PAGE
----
The Politics of Righteousness: Idaho Christian Patriotism

The Politics of Righteousness: Idaho Christian Patriotism

The Politics of Righteousness: Idaho Christian Patriotism

The Politics of Righteousness: Idaho Christian Patriotism

Synopsis

Aho (sociology, Idaho State U.) explores the backgrounds and belief systems of organizations such as the Aryan Nations Church, the Possee Comitatus, and the Golden Mean Society. He examines the major divisions within the Christian patriot movement, and contributes to the sociology of extremism, analyzing its major theories in light of his data gathered from 200 interviews and direct observations of patriot gatherings. Annotation(c) 2003 Book News, Inc., Portland, OR (booknews.com)

Excerpt

Given the fickleness of human memory, enduring lessons must be drawn in vivid colors. Warfare is one vehicle for this purpose. in the identification of an alien enemy and the ceremonial sacrifice of combatants, a populace recognizes what unites them as a people. But societies also designate internal enemies for this purpose: individuals with a distinguishing mark--an unorthodox belief, an untoward act, an unsightly blemish, a visible handicap, or a racial difference. in a spectacle replayed periodically in America, the Christian Right unearth's the enemy within. This token of unrighteousness may be a liberal or a Communist; a Papist, a Jew, an atheist, a satanist, or a Mason; a homosexual, obese, drunkard, or addict; a black, Mexican, or Asian; or several of these embodied in an arch-demon of horrifying dimensions. in the name of Cross and Flag, Race and Nation, these half-fictitious emblems of chaos are symbolically excised from America by radical political surgery. While this operation is largely metaphorical, through it a particular image of America is rejuvenated: an America Christian and masculine in its culture, racially white, English-speaking, and overseen by its sacred compact, the United States Constitution.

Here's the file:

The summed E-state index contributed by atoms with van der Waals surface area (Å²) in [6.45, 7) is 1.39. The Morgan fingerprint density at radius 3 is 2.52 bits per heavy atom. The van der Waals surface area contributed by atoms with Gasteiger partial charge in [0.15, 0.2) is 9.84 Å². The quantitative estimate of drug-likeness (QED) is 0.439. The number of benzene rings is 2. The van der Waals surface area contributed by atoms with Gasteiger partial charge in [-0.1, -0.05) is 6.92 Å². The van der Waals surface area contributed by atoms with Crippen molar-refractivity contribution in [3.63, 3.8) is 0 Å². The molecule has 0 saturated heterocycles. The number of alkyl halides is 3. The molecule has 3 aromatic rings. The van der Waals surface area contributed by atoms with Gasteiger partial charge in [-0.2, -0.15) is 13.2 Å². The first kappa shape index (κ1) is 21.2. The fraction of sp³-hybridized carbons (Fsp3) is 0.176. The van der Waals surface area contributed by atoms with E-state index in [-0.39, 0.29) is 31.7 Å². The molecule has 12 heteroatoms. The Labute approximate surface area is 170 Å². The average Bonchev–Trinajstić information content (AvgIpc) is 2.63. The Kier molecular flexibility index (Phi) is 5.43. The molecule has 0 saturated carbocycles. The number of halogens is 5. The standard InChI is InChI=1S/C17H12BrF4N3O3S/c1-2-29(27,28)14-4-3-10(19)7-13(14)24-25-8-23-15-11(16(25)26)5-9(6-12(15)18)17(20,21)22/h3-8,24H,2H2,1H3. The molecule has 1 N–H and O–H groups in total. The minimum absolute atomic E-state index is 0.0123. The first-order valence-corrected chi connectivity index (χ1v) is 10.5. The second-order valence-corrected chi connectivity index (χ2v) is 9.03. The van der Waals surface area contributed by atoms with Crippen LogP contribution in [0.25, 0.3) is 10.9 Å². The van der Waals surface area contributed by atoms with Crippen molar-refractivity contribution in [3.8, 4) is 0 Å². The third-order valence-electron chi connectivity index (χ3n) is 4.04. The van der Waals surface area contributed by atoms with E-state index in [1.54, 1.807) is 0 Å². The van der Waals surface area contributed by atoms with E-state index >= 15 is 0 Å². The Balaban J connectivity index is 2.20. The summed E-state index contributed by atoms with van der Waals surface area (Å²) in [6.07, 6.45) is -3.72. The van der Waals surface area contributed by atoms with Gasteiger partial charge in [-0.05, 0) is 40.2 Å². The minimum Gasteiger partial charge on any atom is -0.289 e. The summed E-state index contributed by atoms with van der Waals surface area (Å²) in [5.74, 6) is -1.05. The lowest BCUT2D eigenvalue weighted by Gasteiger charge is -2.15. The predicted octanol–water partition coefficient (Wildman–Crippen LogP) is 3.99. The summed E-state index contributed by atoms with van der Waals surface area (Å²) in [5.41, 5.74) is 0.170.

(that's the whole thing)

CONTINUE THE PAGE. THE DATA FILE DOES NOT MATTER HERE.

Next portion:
Political drama is fat more trenchant than textbook recitation in instilling messages of national, cultural, and racial identity. This is because drama re-presents a people's legends and myths not just to the ear, but to all the senses. Communal theater was the schoolhouse of the ancients, and right-wing extremism is nothing if not theater. It has its props, costumery, lines, and personae: the betrayer, the crippled king, the fearful mother, and the dutiful wife. Above all, it has the protagonist--white Christian male Constitutionalist--and his antagonist. the story line is familiar. America has a covenant with the Lord. If she remains faithful to its edicts, as expressed in the, Constitution and the biblical lawbooks, she shall be favored. Her crops shall be plentiful, her people well-fed, prolific, and happy, her children obedient to the voice of their parents. But now she has faltered in her obligations and her cities lie corrupt, her waters and air are befouled . . .

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